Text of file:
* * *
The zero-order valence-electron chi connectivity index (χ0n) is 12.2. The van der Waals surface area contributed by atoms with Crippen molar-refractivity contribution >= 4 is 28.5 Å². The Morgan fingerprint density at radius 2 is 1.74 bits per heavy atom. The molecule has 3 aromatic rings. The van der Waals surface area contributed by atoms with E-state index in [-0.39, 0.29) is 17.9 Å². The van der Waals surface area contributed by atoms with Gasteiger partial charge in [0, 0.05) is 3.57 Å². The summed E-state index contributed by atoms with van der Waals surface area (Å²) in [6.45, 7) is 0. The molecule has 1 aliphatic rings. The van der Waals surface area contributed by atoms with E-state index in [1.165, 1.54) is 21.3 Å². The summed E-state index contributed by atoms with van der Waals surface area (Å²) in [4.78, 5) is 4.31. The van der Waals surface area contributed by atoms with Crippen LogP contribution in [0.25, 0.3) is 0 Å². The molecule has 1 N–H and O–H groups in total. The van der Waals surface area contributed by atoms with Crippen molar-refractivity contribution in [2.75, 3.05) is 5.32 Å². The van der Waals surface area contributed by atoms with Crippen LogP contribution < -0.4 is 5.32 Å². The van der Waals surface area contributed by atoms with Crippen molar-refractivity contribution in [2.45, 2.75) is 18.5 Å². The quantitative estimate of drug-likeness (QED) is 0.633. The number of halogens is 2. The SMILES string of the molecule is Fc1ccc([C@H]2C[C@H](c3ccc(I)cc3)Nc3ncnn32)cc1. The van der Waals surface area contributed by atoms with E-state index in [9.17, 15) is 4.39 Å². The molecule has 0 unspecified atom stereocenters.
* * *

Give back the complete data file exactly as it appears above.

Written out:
The zero-order valence-electron chi connectivity index (χ0n) is 12.2. The van der Waals surface area contributed by atoms with Crippen molar-refractivity contribution >= 4 is 28.5 Å². The Morgan fingerprint density at radius 2 is 1.74 bits per heavy atom. The molecule has 3 aromatic rings. The van der Waals surface area contributed by atoms with E-state index in [-0.39, 0.29) is 17.9 Å². The van der Waals surface area contributed by atoms with Gasteiger partial charge in [0, 0.05) is 3.57 Å². The summed E-state index contributed by atoms with van der Waals surface area (Å²) in [6.45, 7) is 0. The molecule has 1 aliphatic rings. The van der Waals surface area contributed by atoms with E-state index in [1.165, 1.54) is 21.3 Å². The summed E-state index contributed by atoms with van der Waals surface area (Å²) in [4.78, 5) is 4.31. The van der Waals surface area contributed by atoms with Crippen LogP contribution in [0.25, 0.3) is 0 Å². The molecule has 1 N–H and O–H groups in total. The van der Waals surface area contributed by atoms with Crippen molar-refractivity contribution in [2.75, 3.05) is 5.32 Å². The van der Waals surface area contributed by atoms with Crippen LogP contribution < -0.4 is 5.32 Å². The van der Waals surface area contributed by atoms with Crippen molar-refractivity contribution in [2.45, 2.75) is 18.5 Å². The quantitative estimate of drug-likeness (QED) is 0.633. The number of halogens is 2. The SMILES string of the molecule is Fc1ccc([C@H]2C[C@H](c3ccc(I)cc3)Nc3ncnn32)cc1. The van der Waals surface area contributed by atoms with E-state index in [9.17, 15) is 4.39 Å². The molecule has 0 unspecified atom stereocenters.